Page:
Almost 90 firms across roughly 30 industries have committed to curb their emissions output in a bid to limit the global rise in temperatures to no more than 1.5C, as per the goals set out by 2015’s Paris Agreement.

Collectively worth more than $2tn and representing about 4.2 million employees combined, they make up the We Mean Business coalition, which was launched in June with a call to action by the UN and global public and private sectors.

Members of the group tacitly commit to adjusting their operations in order to limit the amount of emissions they produce, subject to the 1.5C target as well as a bid to reach net-zero emissions by no later than 2050.

The announcement comes ahead of the UN’s 23 September Climate Summit in New York, held by UN Secretary-General António Guterres.

He said in a statement: “It is encouraging to see many first-movers in the private sector align with civil society and ambitious Governments by stepping up in support of a 1.5C future.

“Now we need many more companies to join the movement, sending a clear signal that markets are shifting.”

Lise Kingo, CEO and executive director of the UN division Global Compact, added: “These bold companies are leading the way towards a positive tipping point where 1.5C-aligned corporate strategies are the new normal for businesses and their supply chains around the world.

“This is the type of transformative change we need to deliver on the Sustainable Development Goals for both people and planet.”


Major energy firms also signal plans to curb emissions

Within the energy sector, specifically, several large companies have made public commitments to reducing their emissions output.

In April this year, oil and gas giant Shell announced plans to halve its net carbon footprint by 2050.

Before then, the company is aiming for a 20% reduction by 2035 compared with its 2016 level as it seeks to show investors its intentions of staying in line with the spirit and ambitions of 2015’s Paris Agreement.

“In pursuit of this goal, we support the vision of a transition towards a net-zero emissions energy system,” read the Anglo-Dutch firm’s sustainability report.

“But society faces a dual challenge – how to make the transition to a low-carbon energy future to manage the risks of climate change, while also extending the economic and social benefits of energy to everyone.

“Meeting this ambition requires changes in the way energy is produced, used, and made accessible to more people while drastically cutting emissions.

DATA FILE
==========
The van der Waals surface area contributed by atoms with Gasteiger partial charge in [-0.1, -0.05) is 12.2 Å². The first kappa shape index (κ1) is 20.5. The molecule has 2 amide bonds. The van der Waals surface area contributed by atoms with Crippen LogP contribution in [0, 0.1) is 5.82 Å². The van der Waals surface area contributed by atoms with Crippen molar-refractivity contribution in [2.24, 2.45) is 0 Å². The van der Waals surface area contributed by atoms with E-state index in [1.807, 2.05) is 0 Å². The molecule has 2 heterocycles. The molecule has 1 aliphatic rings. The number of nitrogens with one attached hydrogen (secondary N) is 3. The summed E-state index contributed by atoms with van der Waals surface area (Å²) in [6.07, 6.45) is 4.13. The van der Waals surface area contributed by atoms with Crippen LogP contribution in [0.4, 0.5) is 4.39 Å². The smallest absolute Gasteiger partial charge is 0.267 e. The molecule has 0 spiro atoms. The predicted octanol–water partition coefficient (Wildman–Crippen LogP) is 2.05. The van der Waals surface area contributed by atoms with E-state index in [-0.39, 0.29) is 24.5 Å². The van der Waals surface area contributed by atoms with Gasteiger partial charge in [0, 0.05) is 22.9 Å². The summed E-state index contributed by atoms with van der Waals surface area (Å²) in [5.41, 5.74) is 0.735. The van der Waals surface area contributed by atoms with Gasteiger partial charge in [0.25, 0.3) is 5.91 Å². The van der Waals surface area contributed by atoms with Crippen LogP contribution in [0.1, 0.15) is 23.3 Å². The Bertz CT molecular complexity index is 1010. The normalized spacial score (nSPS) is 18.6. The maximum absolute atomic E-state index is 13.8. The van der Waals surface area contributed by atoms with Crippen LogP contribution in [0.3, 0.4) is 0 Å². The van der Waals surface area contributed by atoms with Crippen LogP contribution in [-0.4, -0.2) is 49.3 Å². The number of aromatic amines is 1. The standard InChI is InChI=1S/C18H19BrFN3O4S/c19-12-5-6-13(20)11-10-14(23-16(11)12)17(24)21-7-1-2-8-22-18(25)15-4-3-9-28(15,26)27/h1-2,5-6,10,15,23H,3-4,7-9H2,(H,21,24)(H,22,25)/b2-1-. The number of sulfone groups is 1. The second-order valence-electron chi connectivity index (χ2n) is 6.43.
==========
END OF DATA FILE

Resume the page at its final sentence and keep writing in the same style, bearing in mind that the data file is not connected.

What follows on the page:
“We believe that the need to reduce greenhouse gas emissions, which are largely caused by burning fossil fuels, will transform the energy system in this century.

This transformation will generate both challenges and opportunities for our existing and future portfolio.”


Achieving 1.5C

The aim of limiting the global temperature rise to no more than 1.5C above pre-industrial levels was agreed at an international summit in the French capital — the Paris Agreement.

It was prompted by a landmark report by the UN Intergovernmental Panel on Climate Change (IPCC), which put forward that in order to avoid heightened risk of floods, drought, extreme heat and poverty for millions, the goal must be reached by 2030 at the latest.

Harminder Singh, director of power at data intelligence firm GlobalData, said: “Global greenhouse gas emissions in 2030 need to be approximately 25% and 55% lower than in 2017 to limit global warming to 2C and 1.5C respectively – while putting the world on a least-cost pathway.

“But global emissions show no signs of peaking yet – total annual greenhouse gas emissions actually reached a record-high in 2017, after three years of stagnation.

“While there has been steady progress in the number of countries that have peaked their emissions or have pledged to do so in the future, the 49 countries that have so far done so – and the 36% share of global emissions they represent – is not large enough to enable world’s emissions to peak in the near term.

“For the target of 1.5C to be achieved, it is important that the emissions peak by 2020 – renewable energy will need to supply between half and two-thirds of the world’s primary energy by 2050 with a corresponding reduction in fossil fuels.”